When Startupbootcamp entered the pan-european investment scene three and a half years ago, it was hard to guess how far they would go, but their latest statistical data release compiled from 13 programs around Europe leaves only one conclusion to be made: Startupbootcamp is a machine driving funding. According to statistics just released by Startupbootcamp, startups that complete the program have a funding success rate of nearly 70%. And in average, the funded start-ups have raised an impressive €400,000 each.
Topping the charts, Amsterdam’s acceleration program alone has managed to fund 95% of its participants, while ‘bootcamp graduates all over Europe have gathered a collective total of €27 millions in raised funds. Several of these start-ups have already been acquired, with anticipations of many more acquisitions in the upcoming 12-18 months of statistical “sweet spot”, as described by Alex Farcet, Co-Founder of Startupbootcamp.
It’s interesting to point out these companies aren’t just burning out, as well. Their statistics say that 80% of companies accelerated by Startupbootcamp still operate 12 months after graduating from their program, with 67% going on to raise follow-on funding.
Just last November our writer Greg Anderson found himself at the Copenhagen graduation demo day which he covered in this article. Since then, three of the nine companies raised a total of €1.2 million.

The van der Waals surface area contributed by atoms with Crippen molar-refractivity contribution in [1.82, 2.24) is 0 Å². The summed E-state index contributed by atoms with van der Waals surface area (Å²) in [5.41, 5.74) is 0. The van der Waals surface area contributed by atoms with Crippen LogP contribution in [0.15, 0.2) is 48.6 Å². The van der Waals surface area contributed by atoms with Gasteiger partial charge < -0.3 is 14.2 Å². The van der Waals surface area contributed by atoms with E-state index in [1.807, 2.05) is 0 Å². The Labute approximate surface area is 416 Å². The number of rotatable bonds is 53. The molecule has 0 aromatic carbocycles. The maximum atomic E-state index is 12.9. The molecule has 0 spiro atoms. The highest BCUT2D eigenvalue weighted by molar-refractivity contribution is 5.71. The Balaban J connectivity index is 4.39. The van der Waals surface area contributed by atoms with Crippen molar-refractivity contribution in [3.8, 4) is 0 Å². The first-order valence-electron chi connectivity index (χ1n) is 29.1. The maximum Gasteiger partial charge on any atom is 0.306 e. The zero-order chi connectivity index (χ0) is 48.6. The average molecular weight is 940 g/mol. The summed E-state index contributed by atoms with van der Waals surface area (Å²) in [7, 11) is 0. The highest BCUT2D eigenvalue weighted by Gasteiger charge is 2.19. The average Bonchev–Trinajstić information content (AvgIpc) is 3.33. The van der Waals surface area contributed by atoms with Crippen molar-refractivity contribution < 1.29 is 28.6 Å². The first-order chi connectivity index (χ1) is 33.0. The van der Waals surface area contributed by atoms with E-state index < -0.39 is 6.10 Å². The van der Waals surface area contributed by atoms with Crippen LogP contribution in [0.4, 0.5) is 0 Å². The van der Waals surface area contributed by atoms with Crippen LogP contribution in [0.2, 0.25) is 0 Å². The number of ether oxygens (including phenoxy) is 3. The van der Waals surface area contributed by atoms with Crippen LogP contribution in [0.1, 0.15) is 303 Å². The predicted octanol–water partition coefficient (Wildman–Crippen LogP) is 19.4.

But where does this success come from? What makes Startupbootcamp so different from other pan-European or American accelerators? Well according to Farcet the secret lays in specialized programs.
“Part of what makes Startupbootcamp different from other accelerators is our vertical programs such as NFC & Contactless Interactions in Amsterdam and the Mobile in Copenhagen that are run by true industry experts and supported by a global network of partners and mentors. Startupbootcamp even started the first ever hardware accelerator in Eindhoven”
“We are looking into the possibility of organising other specialised programmes around themes such as FinTech, Ecommerce and the Internet of Things. Programs that focus on specific verticals offer much more value for startups as the mentors and partners are more appropriate to their industry, as well as giving them the opportunity to learn more from peers in the same area,” Farcet continued.
Whatever the reason are, it seems to be working. Just see for yourself below, or head over to Startupbootcamp for larger-sized statistics.